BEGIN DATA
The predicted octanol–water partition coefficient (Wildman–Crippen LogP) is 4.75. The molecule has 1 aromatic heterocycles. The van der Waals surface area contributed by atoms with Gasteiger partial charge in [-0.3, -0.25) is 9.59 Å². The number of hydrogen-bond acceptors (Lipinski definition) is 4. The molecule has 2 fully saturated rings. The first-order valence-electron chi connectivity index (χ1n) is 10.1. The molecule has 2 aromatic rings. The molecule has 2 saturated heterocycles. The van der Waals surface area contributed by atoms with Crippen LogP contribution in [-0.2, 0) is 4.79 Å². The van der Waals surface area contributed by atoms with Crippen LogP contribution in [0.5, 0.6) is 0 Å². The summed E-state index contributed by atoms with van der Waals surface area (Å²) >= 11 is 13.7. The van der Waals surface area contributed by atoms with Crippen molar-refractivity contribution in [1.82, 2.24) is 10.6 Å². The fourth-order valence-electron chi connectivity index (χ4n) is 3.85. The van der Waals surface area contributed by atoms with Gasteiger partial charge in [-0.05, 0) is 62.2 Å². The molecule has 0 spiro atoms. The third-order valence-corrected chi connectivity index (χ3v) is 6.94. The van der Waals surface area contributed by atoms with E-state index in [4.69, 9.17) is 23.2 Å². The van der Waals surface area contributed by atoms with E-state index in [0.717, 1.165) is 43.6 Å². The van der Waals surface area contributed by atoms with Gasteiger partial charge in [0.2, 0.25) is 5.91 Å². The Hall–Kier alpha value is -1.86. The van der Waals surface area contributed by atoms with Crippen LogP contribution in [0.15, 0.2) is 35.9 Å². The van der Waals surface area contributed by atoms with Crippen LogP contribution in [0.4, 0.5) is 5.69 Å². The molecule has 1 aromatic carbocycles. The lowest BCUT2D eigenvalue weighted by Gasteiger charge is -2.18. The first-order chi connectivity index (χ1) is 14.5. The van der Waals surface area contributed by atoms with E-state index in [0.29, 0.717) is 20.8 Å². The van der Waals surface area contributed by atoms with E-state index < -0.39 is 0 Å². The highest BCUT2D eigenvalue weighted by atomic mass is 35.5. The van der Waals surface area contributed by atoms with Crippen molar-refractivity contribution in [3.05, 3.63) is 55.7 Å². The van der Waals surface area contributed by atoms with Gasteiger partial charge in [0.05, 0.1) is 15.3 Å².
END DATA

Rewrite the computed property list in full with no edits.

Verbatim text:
The predicted octanol–water partition coefficient (Wildman–Crippen LogP) is 4.75. The molecule has 1 aromatic heterocycles. The van der Waals surface area contributed by atoms with Gasteiger partial charge in [-0.3, -0.25) is 9.59 Å². The number of hydrogen-bond acceptors (Lipinski definition) is 4. The molecule has 2 fully saturated rings. The first-order valence-electron chi connectivity index (χ1n) is 10.1. The molecule has 2 aromatic rings. The molecule has 2 saturated heterocycles. The van der Waals surface area contributed by atoms with Crippen LogP contribution in [-0.2, 0) is 4.79 Å². The van der Waals surface area contributed by atoms with Crippen LogP contribution in [0.5, 0.6) is 0 Å². The summed E-state index contributed by atoms with van der Waals surface area (Å²) >= 11 is 13.7. The van der Waals surface area contributed by atoms with Crippen molar-refractivity contribution in [1.82, 2.24) is 10.6 Å². The fourth-order valence-electron chi connectivity index (χ4n) is 3.85. The van der Waals surface area contributed by atoms with Gasteiger partial charge in [-0.05, 0) is 62.2 Å². The molecule has 0 spiro atoms. The third-order valence-corrected chi connectivity index (χ3v) is 6.94. The van der Waals surface area contributed by atoms with E-state index in [4.69, 9.17) is 23.2 Å². The van der Waals surface area contributed by atoms with E-state index in [0.717, 1.165) is 43.6 Å². The van der Waals surface area contributed by atoms with Gasteiger partial charge in [0.2, 0.25) is 5.91 Å². The Hall–Kier alpha value is -1.86. The van der Waals surface area contributed by atoms with Crippen LogP contribution in [0.15, 0.2) is 35.9 Å². The van der Waals surface area contributed by atoms with Crippen LogP contribution in [0.4, 0.5) is 5.69 Å². The molecule has 1 aromatic carbocycles. The lowest BCUT2D eigenvalue weighted by Gasteiger charge is -2.18. The first-order chi connectivity index (χ1) is 14.5. The van der Waals surface area contributed by atoms with E-state index in [0.29, 0.717) is 20.8 Å². The van der Waals surface area contributed by atoms with E-state index < -0.39 is 0 Å². The highest BCUT2D eigenvalue weighted by atomic mass is 35.5. The van der Waals surface area contributed by atoms with Crippen molar-refractivity contribution in [3.05, 3.63) is 55.7 Å². The van der Waals surface area contributed by atoms with Gasteiger partial charge in [0.05, 0.1) is 15.3 Å².